Instead of fighting Titanic, all a film lover has to do is accept what they’re seeing and hearing as brilliant or artistic. Throw away conceptions of what makes art. Realize that you are actually in the hands of a master filmmaker and truly capture the brilliance of Titanic. Or, you could simply ignore the blemishes on this jewel of a film and try to look deeper. Open the door for yourself and connect with Titanic, and I guarantee that you’ll never look back.

This goes against my better judgment, but I’ll reveal to you one of the many great layers I’ve found in Titanic. Unfortunately, it’s a little like opening Pandora’s Box a bit too early. But, here goes.

After watching Titanic with a fine-toothed comb, I have discovered the theme of connection. Everyone who ends up dying is connected to each other and to the great ship. Hard to believe? Well, it shouldn’t be. James Cameron intentionally mirrors certain shots to increase the meaning behind every scene. Such a storytelling device creates a connection.

Even James Cameron himself has openly admitted that Titanic has wonderful bookending. So, any and all connections or reflections from one scene to another aren’t accidental. Going back over the film, looking for connections can lead a viewer into an intellectual freefall. It turns out to be that stimulating once you get started. And, when the film is done and you’re done making the connections, it’s like Christmas all over again.

What is remarkable to watch during Titanic is how James Cameron uses every variation of connection. The term “making a connection” is thrown around Titanic quite a bit, actually. No, the characters don’t actually say it, but the idea is clearly demonstrated through reactions and expressions. They usually have this blank stare if they can’t make a connection. In one scene in particular, Mr. Andrews is trying to explain to Rose how to get to Jack in the Master at Arms office and pass through the maze of the lower decks. You can see Rose trying to connect the dots, so to speak.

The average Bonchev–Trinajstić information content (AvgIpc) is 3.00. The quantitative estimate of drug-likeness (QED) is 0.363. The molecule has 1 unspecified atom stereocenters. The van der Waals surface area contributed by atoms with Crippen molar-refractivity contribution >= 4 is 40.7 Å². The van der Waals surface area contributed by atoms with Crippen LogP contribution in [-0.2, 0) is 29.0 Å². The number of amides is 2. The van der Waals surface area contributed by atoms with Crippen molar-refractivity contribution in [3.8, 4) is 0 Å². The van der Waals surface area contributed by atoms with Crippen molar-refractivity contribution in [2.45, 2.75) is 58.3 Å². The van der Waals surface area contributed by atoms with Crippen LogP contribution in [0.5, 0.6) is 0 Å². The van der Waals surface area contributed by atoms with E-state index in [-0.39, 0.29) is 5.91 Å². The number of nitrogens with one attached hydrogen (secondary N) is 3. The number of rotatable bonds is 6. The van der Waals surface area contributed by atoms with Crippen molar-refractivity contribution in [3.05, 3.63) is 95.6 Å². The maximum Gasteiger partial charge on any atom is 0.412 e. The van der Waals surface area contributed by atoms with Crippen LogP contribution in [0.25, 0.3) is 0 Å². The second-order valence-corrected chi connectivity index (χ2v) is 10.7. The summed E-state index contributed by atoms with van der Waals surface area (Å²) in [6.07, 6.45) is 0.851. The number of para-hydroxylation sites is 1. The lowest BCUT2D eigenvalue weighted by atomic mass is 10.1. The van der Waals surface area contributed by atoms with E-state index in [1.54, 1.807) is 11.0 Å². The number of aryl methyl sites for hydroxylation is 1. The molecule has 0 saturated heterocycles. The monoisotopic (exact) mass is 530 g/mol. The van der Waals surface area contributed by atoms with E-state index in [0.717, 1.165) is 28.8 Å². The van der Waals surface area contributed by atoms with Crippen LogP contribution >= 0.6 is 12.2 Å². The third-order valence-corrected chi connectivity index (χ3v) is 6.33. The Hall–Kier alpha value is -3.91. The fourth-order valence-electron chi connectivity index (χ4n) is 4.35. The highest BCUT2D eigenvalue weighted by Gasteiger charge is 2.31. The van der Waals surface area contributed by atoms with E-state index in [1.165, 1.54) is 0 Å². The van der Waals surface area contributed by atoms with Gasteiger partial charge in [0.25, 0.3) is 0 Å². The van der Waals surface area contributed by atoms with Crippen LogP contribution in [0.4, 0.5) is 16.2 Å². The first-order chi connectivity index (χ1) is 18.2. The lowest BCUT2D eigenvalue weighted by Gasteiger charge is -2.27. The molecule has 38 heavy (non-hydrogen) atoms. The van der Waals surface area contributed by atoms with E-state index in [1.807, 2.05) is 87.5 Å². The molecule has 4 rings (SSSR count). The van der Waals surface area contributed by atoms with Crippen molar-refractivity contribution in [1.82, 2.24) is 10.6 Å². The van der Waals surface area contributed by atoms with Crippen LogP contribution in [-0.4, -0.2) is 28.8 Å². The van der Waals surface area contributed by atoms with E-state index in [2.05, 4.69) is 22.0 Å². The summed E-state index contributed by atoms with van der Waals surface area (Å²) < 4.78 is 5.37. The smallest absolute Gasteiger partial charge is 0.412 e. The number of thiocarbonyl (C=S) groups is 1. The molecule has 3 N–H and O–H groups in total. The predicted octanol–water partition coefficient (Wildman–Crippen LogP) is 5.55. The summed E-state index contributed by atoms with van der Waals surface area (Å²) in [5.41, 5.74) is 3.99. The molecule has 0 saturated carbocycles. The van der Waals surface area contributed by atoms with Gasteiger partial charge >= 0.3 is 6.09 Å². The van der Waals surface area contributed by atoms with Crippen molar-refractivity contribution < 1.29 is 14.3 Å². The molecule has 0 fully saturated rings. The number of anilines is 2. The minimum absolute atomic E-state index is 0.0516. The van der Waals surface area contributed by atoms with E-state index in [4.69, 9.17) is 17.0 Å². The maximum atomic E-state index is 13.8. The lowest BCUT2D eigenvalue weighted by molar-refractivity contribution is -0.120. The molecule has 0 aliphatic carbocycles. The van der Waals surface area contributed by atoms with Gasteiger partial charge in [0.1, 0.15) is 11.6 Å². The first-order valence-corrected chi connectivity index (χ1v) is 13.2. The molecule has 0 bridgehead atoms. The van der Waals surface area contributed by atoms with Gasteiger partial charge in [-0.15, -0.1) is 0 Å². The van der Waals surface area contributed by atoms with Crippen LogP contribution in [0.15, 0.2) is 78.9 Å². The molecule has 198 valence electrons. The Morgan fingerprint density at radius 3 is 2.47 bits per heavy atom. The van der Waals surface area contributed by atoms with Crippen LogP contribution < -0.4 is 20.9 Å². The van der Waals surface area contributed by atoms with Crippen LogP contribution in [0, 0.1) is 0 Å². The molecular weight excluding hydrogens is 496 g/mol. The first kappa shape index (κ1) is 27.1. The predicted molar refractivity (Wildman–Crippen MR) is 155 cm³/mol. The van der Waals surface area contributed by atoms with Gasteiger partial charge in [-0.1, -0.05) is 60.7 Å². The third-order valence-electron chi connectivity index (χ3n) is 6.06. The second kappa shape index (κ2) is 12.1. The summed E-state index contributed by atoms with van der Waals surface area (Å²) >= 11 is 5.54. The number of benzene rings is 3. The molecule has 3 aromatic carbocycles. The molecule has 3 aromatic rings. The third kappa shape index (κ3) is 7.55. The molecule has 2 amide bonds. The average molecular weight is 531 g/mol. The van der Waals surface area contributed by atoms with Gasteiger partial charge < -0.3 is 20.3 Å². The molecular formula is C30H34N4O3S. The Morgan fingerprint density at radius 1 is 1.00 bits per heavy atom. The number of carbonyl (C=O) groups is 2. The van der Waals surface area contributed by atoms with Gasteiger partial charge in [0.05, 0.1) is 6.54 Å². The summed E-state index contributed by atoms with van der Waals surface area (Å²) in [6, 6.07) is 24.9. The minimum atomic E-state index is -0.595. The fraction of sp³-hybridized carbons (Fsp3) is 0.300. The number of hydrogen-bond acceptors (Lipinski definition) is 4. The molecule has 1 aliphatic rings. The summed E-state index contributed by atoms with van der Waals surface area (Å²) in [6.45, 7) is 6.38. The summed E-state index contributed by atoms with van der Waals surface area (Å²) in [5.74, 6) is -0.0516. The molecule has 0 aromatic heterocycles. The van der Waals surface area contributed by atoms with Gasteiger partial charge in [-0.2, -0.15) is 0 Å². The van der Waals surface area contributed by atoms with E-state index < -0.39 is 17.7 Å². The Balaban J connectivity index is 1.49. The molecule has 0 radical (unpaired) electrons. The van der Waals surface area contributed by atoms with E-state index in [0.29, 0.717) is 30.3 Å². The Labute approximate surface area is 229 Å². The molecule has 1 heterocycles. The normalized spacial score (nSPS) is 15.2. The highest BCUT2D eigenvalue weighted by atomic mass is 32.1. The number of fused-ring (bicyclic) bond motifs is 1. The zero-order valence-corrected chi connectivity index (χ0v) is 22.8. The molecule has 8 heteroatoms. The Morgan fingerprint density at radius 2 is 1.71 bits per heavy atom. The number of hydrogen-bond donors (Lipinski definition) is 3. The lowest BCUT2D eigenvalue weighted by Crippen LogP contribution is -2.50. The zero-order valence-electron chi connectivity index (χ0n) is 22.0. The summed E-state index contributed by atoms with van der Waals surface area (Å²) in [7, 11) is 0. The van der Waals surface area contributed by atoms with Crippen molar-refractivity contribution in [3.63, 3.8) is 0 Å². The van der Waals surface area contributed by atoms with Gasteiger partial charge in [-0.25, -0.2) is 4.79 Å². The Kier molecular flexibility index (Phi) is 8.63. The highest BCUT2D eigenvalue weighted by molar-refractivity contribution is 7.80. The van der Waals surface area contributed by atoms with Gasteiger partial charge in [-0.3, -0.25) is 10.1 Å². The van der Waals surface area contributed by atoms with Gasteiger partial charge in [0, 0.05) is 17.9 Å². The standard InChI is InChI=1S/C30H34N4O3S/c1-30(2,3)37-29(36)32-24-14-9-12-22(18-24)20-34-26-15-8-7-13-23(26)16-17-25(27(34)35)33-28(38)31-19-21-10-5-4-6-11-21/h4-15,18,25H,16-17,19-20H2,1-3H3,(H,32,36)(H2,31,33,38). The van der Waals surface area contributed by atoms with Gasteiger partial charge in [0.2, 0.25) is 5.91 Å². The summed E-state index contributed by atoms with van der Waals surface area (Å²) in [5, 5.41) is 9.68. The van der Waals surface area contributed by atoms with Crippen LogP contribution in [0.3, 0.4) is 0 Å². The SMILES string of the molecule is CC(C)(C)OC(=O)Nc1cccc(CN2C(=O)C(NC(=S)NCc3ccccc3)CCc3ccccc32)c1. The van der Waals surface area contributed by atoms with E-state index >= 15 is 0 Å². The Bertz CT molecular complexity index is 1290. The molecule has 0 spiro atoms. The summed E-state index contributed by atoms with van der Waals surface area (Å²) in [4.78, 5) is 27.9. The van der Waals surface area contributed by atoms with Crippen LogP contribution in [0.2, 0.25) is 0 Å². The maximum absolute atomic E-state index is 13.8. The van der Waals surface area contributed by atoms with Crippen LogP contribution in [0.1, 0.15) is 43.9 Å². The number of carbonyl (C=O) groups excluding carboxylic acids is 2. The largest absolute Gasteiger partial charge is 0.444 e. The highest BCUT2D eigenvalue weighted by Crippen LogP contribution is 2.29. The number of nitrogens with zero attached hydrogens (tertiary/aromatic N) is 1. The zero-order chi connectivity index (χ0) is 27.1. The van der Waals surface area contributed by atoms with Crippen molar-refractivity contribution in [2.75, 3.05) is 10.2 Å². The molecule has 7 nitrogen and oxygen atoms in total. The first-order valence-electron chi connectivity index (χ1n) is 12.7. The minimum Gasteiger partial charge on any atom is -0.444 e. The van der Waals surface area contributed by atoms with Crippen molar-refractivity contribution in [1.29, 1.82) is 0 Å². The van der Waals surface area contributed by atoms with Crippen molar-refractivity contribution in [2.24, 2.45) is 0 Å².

The most abundant use of the term ‘connection’ is by our star-crossed lovers, Jack and Rose. She is basically the catalyst for all of these connections. She is telling the story. But the connections don’t stop there. When Jack and Rose make their connection, everyone and everything they come in contact with is connected – or not in some cases.

In a very fast shot, following Rose as she is crying and running to the aft section of the Titanic, she roughly bumps into an elderly woman. For a split second, we stop to see and appreciate the stunned lady. But the question remains: what do certain connections have to do with Rose?

It doesn’t take much. Even Rose’s cry for help unintentionally connects us with several loitering stewards who come running to her rescue. They discover Jack kneeling over Rose with her dress pulled up, exposing a little leg. This does not look good for Jack. The stewards and their misunderstanding separate Jack and Rose’s newfound connection.

Cameron uses the theme of connection more than once throughout the film. When Jack and Rose are spinning at the steerage party, their connection to each other is tighter than ever before. As Rose throws off her shoes, her connection to the ship itself is closer than ever. Only a passing drunk seems to break their connection for a moment when he hurls his beer all over Rose. Jack is outraged, but Rose just laughs.

This theme even helps to appreciate each character psychologically. In one scene in particular, Rose is confronted by her mother, Ruth, about her newfound infatuation with Jack. She ends up lacing Rose’s corset while psychologically and metaphorically putting her daughter in a tighter cocoon. In this scene, a certain set piece connects beautifully with the narrative.

The way Rose looks to her left when she says, “It’s so unfair,” is an intricate part of the scene. If you notice carefully, you’ll find the painting of the ballerina in the background is somewhat visible in a few key shots.